Teacher education professor launches children’s literature blog to create More Shelf Awareness
Alisun Thompson, Assistant Professor of Education, has launched More Shelf Awareness, a children’s literature blog for her literacy methods course. The objective of the blog as a course tool is linked to culturally responsive teaching practices—recognizing the importance of including students’ cultural references in all aspects of learning. Thompson’s goal for the project is to open up a conversation and a dialogue about representation in children’s literature in order to begin to disrupt the whiteness that prevails throughout literature instruction in the United States.
Thompson explains that More Shelf Awareness is grounded in a schema called “Mirrors, Windows, and Sliding Glass Doors,” developed by an author of color, Rudine Sims Bishop. Bishop says children’s literature should be a mirror where all kids are able to see their own life reflected in the books they read, but that it also needs to serve as a window into reality and not just imaginary worlds.
“Literature opens us up to see the lived experiences of people who are different than us,” adds Thompson. “In multicultural education, there is often a focus on the mirror aspect, but the window piece is missing. More Shelf Awareness is why diverse inclusive literature is good for all kids.”
In addition, More Shelf Awareness is a space where teachers can focus their energy to mitigate what Thompson calls the ‘representation gap’ that exists in children’s literature.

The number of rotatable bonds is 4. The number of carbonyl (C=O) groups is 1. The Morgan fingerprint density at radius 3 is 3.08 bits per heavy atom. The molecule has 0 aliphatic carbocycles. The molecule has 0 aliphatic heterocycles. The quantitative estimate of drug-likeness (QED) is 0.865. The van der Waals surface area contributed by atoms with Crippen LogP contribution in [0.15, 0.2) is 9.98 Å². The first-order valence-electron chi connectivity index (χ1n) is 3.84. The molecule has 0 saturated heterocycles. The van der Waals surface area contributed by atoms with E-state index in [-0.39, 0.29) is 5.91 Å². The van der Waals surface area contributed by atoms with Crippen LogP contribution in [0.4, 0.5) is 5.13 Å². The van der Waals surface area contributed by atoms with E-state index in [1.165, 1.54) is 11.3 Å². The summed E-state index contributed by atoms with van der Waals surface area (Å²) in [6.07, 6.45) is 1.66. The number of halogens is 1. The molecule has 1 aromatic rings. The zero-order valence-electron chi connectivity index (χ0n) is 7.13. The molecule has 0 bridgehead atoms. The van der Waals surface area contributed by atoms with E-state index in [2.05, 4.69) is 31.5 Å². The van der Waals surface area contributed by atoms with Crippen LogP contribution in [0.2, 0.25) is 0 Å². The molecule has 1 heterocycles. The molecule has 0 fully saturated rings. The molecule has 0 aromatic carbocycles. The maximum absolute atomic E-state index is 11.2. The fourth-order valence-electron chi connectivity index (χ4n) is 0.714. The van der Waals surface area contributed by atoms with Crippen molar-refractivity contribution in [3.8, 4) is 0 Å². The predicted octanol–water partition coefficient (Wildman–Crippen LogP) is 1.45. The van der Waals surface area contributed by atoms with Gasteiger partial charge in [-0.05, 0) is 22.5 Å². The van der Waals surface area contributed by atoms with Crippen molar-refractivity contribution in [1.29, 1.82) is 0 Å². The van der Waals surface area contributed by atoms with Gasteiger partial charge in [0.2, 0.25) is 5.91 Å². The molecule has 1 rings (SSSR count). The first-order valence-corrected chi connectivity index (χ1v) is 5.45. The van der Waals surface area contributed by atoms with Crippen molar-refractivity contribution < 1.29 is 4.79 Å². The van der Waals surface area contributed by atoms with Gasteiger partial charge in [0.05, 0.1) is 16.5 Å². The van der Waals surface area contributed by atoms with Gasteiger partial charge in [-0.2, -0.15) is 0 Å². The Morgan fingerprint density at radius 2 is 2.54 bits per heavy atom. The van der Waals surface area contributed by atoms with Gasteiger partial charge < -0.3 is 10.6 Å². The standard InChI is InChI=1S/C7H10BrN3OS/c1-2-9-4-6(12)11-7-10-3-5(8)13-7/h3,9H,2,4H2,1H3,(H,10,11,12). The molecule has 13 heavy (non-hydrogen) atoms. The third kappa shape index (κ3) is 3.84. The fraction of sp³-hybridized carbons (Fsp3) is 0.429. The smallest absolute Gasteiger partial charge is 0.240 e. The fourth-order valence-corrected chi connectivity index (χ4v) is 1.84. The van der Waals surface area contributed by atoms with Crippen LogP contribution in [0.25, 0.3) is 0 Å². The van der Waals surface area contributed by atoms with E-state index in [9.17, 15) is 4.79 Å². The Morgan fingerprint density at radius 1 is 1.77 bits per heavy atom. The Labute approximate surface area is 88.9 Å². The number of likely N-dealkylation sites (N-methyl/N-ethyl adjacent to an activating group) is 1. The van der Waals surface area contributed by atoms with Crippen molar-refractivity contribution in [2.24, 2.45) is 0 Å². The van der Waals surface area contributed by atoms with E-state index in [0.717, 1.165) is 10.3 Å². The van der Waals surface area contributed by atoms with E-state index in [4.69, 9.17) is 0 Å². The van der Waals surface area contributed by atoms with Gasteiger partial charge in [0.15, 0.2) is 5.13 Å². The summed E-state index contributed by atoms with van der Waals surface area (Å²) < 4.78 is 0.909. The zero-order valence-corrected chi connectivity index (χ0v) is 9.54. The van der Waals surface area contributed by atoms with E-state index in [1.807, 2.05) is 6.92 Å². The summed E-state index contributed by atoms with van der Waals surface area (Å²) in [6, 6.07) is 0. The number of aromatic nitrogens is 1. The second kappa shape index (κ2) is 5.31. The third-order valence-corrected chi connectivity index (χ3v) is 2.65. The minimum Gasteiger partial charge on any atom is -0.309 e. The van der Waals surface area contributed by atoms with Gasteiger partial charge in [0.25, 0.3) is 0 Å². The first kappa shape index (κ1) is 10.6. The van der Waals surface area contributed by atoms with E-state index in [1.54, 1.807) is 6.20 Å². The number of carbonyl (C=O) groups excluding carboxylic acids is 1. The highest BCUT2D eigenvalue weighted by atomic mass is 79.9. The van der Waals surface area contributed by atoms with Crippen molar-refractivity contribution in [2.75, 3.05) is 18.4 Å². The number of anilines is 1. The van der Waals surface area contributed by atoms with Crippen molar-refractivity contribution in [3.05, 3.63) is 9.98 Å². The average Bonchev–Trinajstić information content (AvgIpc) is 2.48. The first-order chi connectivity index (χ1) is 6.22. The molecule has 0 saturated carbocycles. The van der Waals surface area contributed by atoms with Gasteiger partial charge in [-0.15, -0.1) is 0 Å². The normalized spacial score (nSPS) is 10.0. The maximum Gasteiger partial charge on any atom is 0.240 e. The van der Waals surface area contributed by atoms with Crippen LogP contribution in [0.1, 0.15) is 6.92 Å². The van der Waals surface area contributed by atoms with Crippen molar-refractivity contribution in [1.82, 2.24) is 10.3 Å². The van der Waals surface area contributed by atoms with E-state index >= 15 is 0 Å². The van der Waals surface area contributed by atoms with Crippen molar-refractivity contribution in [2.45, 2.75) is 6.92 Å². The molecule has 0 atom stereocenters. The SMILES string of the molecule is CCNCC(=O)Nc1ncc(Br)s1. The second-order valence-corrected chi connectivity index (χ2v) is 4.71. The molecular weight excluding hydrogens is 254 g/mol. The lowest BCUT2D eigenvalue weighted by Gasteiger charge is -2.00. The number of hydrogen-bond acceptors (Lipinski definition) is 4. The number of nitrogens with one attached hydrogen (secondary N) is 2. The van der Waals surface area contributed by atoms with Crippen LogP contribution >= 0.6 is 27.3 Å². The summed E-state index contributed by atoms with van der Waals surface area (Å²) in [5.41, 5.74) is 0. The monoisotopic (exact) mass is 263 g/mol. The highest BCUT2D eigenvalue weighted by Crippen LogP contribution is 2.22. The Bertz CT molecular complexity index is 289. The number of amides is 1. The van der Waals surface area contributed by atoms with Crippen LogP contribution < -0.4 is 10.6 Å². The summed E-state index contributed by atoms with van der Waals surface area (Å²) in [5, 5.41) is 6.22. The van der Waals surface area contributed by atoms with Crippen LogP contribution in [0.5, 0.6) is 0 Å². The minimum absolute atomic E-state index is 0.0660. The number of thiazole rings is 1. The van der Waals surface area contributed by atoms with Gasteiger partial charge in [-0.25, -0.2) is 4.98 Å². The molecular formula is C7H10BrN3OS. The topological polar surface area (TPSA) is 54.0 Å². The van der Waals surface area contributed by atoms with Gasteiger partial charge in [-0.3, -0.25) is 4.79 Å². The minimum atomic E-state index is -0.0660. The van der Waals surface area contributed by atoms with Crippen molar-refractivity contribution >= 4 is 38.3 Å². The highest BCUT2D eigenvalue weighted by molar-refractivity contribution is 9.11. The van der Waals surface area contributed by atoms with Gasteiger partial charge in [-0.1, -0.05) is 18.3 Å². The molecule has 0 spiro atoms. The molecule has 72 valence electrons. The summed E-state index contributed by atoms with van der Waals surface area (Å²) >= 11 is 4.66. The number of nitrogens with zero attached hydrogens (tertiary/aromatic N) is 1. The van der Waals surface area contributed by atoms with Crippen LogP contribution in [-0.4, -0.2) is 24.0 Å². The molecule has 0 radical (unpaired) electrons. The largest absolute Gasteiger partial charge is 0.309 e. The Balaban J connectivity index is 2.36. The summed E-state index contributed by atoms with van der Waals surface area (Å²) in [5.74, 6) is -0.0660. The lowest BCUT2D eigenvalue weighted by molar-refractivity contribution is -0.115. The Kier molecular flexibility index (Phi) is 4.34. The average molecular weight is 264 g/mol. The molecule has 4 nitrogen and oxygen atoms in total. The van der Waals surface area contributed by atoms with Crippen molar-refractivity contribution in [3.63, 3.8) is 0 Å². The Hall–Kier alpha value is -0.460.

The Representation Gap and Why it Matters, an article within More Shelf Awareness, shares an updated infographic illustrating the disparities in children’s literature based on race. “It shows that 50% of the books published for children feature primarily White characters, while only 1% feature First Nations/Indigenous, 5% Latinx, 7% Asian Pacific Islander, and 10% African American. After White characters, the next largest group represented in children’s literature is animals/other at 27% — more than all (non-White) racial categories combined.
While the project continues to grow and develop new strategies to target a bigger audience of educators and parents, Thompson and her students are planning to mold the content for the next series of book reviews.
“One of the things that we are talking about is creating tags that take into account kindergarten to 2nd, 3rd to 5th, and so on. In 5 years I would love to see that we have accumulated 2-3-4-5 years worth of reviews. By clicking a tag, a reader could access 10-plus books that are screened for kindergarten to 2nd grade, for example, on the topic of social justice or identity.”